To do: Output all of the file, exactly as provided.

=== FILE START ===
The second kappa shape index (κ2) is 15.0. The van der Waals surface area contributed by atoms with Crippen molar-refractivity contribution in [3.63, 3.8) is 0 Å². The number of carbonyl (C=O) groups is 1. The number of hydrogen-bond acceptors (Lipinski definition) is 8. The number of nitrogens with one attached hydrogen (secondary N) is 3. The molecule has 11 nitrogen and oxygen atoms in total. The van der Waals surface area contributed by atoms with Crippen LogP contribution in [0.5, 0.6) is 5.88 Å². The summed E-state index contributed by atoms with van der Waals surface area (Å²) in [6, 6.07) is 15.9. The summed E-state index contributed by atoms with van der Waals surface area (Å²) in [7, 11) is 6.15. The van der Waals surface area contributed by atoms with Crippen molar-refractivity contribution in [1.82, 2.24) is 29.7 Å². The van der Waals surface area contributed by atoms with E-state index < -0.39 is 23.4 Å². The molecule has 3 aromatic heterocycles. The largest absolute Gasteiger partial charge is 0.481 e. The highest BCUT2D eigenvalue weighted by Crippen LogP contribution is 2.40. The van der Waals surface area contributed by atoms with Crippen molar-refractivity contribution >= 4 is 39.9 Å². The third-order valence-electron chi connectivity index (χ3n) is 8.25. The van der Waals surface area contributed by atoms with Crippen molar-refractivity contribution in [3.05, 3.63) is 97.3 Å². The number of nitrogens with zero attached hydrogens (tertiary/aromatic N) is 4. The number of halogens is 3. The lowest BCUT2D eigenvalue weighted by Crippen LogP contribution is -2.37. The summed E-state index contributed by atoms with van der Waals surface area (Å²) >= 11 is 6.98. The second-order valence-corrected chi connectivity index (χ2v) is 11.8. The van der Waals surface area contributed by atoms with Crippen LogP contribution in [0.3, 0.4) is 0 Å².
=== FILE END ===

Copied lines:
The second kappa shape index (κ2) is 15.0. The van der Waals surface area contributed by atoms with Crippen molar-refractivity contribution in [3.63, 3.8) is 0 Å². The number of carbonyl (C=O) groups is 1. The number of hydrogen-bond acceptors (Lipinski definition) is 8. The number of nitrogens with one attached hydrogen (secondary N) is 3. The molecule has 11 nitrogen and oxygen atoms in total. The van der Waals surface area contributed by atoms with Crippen LogP contribution in [0.5, 0.6) is 5.88 Å². The summed E-state index contributed by atoms with van der Waals surface area (Å²) in [6, 6.07) is 15.9. The summed E-state index contributed by atoms with van der Waals surface area (Å²) in [7, 11) is 6.15. The van der Waals surface area contributed by atoms with Crippen molar-refractivity contribution in [1.82, 2.24) is 29.7 Å². The van der Waals surface area contributed by atoms with E-state index < -0.39 is 23.4 Å². The molecule has 3 aromatic heterocycles. The largest absolute Gasteiger partial charge is 0.481 e. The highest BCUT2D eigenvalue weighted by Crippen LogP contribution is 2.40. The van der Waals surface area contributed by atoms with Crippen molar-refractivity contribution >= 4 is 39.9 Å². The third-order valence-electron chi connectivity index (χ3n) is 8.25. The van der Waals surface area contributed by atoms with Crippen molar-refractivity contribution in [3.05, 3.63) is 97.3 Å². The number of nitrogens with zero attached hydrogens (tertiary/aromatic N) is 4. The number of halogens is 3. The lowest BCUT2D eigenvalue weighted by Crippen LogP contribution is -2.37. The summed E-state index contributed by atoms with van der Waals surface area (Å²) >= 11 is 6.98. The second-order valence-corrected chi connectivity index (χ2v) is 11.8. The van der Waals surface area contributed by atoms with Crippen LogP contribution in [0.3, 0.4) is 0 Å².